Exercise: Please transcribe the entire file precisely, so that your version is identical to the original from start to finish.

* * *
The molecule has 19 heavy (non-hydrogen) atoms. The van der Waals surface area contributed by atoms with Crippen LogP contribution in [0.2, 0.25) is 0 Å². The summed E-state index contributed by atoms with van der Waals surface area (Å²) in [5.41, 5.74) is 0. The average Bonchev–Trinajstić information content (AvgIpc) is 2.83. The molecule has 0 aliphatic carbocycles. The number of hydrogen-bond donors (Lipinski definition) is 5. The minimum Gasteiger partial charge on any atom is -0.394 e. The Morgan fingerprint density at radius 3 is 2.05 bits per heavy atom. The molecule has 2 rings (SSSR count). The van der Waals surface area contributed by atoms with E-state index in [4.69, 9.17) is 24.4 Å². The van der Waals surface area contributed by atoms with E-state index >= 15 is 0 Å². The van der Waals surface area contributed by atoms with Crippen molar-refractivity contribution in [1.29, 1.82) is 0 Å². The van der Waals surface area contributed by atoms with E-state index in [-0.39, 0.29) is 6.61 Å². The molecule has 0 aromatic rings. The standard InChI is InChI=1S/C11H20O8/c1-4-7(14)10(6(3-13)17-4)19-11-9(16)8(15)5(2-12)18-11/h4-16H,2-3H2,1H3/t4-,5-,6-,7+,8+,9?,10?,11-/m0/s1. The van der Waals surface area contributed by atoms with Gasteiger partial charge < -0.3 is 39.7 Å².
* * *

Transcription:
The molecule has 19 heavy (non-hydrogen) atoms. The van der Waals surface area contributed by atoms with Crippen LogP contribution in [0.2, 0.25) is 0 Å². The summed E-state index contributed by atoms with van der Waals surface area (Å²) in [5.41, 5.74) is 0. The average Bonchev–Trinajstić information content (AvgIpc) is 2.83. The molecule has 0 aliphatic carbocycles. The number of hydrogen-bond donors (Lipinski definition) is 5. The minimum Gasteiger partial charge on any atom is -0.394 e. The Morgan fingerprint density at radius 3 is 2.05 bits per heavy atom. The molecule has 2 rings (SSSR count). The van der Waals surface area contributed by atoms with E-state index in [4.69, 9.17) is 24.4 Å². The van der Waals surface area contributed by atoms with E-state index >= 15 is 0 Å². The van der Waals surface area contributed by atoms with Crippen molar-refractivity contribution in [1.29, 1.82) is 0 Å². The van der Waals surface area contributed by atoms with E-state index in [-0.39, 0.29) is 6.61 Å². The molecule has 0 aromatic rings. The standard InChI is InChI=1S/C11H20O8/c1-4-7(14)10(6(3-13)17-4)19-11-9(16)8(15)5(2-12)18-11/h4-16H,2-3H2,1H3/t4-,5-,6-,7+,8+,9?,10?,11-/m0/s1. The van der Waals surface area contributed by atoms with Gasteiger partial charge < -0.3 is 39.7 Å².